When we say the ROC Constitution, there are only four parts :
The Original Text 1947
The Amendments 1991-2005.
The Supreme Interpretations (eg. No328)
The de facto practice and administering

All four together, not picking and choosing according to individuals’ political beliefs and preferences.

Typical cliche like Mongolia is akin to saying that UK constitution includes Canada and New Zealad. It’s based on misinformation, lazy reading, hunch, and humour. Such misinterpretation is at a personal level and has no relations with facts and how things actually work in the government. By the way international relations and geopolitics don’t care about constitutions. Never.

No beneficiary is named doesn’t mean any country is entitled to Formosa. To be entitled to Formosa, a state has to be an “Allied Power”, and to be an Allied Power, that state has to satisfy Article 25.

“Article 25

For the purposes of the present Treaty the Allied Powers shall be the States at war with Japan, or any State which previously formed a part of the territory of a State named in Article 23, provided that in each case the State concerned has signed and ratified the Treaty. Subject to the provisions of Article 21, the present Treaty shall not confer any rights, titles or benefits on any State which is not an Allied Power as herein defined; nor shall any right, title or interest of Japan be deemed to be diminished or prejudiced by any provision of the Treaty in favour of a State which is not an Allied Power as so defined.”

“Article 23

(a) The present Treaty shall be ratified by the States which sign it, including Japan, and will come into force for all the States which have then ratified it, when instruments of ratification have been deposited by Japan and by a majority, including the United States of America as the principal occupying Power, of the following States, namely Australia, Canada, Ceylon, France, Indonesia, the Kingdom of the Netherlands, New Zealand, Pakistan, the Republic of the Philippines, the United Kingdom of Great Britain and Northern Ireland, and the United States of America. The present Treaty shall come into force of each State which subsequently ratifies it, on the date of the deposit of its instrument of ratification.”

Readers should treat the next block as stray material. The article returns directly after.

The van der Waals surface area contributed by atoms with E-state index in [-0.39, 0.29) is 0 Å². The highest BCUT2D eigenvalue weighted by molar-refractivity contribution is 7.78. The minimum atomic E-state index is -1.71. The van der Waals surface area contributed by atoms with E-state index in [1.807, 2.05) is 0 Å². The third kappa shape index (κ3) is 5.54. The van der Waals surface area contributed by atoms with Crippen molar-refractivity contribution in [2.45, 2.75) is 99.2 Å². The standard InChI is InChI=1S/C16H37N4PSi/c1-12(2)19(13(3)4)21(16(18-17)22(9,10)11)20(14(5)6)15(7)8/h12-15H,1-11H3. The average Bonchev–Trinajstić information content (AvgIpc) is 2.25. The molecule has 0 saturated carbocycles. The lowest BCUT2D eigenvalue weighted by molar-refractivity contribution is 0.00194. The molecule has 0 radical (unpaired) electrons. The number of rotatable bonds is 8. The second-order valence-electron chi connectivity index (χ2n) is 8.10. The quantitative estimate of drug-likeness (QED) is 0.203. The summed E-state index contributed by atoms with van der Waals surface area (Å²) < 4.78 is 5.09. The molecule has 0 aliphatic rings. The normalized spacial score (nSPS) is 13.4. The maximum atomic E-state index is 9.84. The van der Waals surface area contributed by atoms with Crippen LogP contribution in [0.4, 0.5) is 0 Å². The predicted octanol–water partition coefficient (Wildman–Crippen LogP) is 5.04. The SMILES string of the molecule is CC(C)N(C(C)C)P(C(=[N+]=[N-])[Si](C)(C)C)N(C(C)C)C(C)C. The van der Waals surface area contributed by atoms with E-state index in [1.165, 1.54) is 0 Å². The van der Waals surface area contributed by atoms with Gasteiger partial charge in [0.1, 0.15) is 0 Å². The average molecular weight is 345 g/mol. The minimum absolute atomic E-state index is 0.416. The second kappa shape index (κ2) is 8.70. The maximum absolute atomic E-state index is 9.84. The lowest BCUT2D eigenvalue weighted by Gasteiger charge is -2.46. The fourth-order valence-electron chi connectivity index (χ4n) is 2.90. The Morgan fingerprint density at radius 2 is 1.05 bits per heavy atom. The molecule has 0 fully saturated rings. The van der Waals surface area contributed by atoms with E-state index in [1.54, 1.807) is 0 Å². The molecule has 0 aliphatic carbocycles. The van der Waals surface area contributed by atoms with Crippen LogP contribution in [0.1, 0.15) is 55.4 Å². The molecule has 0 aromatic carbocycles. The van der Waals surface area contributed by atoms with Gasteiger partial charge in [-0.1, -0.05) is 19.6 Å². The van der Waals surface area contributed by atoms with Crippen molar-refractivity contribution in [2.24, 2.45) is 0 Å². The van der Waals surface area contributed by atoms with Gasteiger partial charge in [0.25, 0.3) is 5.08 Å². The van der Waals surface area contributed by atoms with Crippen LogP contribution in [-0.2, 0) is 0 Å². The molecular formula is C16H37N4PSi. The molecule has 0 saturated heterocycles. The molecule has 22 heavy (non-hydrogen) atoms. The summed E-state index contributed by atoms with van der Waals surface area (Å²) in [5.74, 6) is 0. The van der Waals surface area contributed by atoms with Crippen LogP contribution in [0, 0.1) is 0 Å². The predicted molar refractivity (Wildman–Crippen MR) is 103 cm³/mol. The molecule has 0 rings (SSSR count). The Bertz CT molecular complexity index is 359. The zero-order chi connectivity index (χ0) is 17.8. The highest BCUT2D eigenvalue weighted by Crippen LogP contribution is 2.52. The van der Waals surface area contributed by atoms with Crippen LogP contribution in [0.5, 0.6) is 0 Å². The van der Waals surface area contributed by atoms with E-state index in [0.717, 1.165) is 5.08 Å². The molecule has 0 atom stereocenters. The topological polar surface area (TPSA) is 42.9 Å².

— more discussion to follow:

Once Japan signed the San Francisco Peace Treaty( 1951, coming into force 1952), Japan no longer had the power to make arrangement for Formosa, such as transferring title to China, or Russia, or North Korea. Japan having already renounced right title and claim, cannot make further cession on Formosa since Formosa was no longer Japan’s the moment SFPT came into force.

However, theoretically speaking, Japan might still have outstanding liabilities and responsibilities of which Japan have not been absolved. Here’s why. Most people forget that apart from right, title, claim, there is also liability and responsibility. For example you can say that car is no longer yours (you having abandoned or renounced the car) but that doesn’t necessarily mean that you are therefore not liable for any injury or damage, or not responsible for persons, things or events that are associated with the car. For example you may still be liable for the parking tickets, the fees that arise from your previous ownership. For example you may be held responsible for the safety and maintenance of the car even though the car is no longer under your title.

The only way you can get away from liabilities and responsibilities is that you transfer the whole package to someone else, so the latter are responsible.